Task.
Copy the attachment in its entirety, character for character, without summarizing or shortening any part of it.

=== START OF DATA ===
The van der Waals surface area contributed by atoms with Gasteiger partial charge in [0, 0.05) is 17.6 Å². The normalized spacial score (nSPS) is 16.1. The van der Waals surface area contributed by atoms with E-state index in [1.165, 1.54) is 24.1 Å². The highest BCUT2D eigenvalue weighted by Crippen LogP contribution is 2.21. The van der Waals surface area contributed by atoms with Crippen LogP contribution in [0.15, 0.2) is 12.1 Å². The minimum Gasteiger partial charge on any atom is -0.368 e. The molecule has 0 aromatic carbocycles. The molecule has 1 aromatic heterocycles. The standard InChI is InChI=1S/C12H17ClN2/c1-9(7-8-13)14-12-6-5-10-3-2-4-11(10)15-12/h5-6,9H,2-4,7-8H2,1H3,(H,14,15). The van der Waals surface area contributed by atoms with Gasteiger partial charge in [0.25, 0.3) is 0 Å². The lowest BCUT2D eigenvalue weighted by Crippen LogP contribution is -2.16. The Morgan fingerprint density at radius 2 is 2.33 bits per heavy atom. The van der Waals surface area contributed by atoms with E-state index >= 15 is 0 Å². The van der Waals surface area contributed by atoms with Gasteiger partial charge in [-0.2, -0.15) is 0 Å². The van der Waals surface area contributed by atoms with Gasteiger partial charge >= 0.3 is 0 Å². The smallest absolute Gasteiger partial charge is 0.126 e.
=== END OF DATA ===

The van der Waals surface area contributed by atoms with Gasteiger partial charge in [0, 0.05) is 17.6 Å². The normalized spacial score (nSPS) is 16.1. The van der Waals surface area contributed by atoms with E-state index in [1.165, 1.54) is 24.1 Å². The highest BCUT2D eigenvalue weighted by Crippen LogP contribution is 2.21. The van der Waals surface area contributed by atoms with Crippen LogP contribution in [0.15, 0.2) is 12.1 Å². The minimum Gasteiger partial charge on any atom is -0.368 e. The molecule has 0 aromatic carbocycles. The molecule has 1 aromatic heterocycles. The standard InChI is InChI=1S/C12H17ClN2/c1-9(7-8-13)14-12-6-5-10-3-2-4-11(10)15-12/h5-6,9H,2-4,7-8H2,1H3,(H,14,15). The van der Waals surface area contributed by atoms with Gasteiger partial charge in [0.25, 0.3) is 0 Å². The lowest BCUT2D eigenvalue weighted by Crippen LogP contribution is -2.16. The Morgan fingerprint density at radius 2 is 2.33 bits per heavy atom. The van der Waals surface area contributed by atoms with E-state index >= 15 is 0 Å². The van der Waals surface area contributed by atoms with Gasteiger partial charge in [-0.2, -0.15) is 0 Å². The van der Waals surface area contributed by atoms with Gasteiger partial charge >= 0.3 is 0 Å². The smallest absolute Gasteiger partial charge is 0.126 e.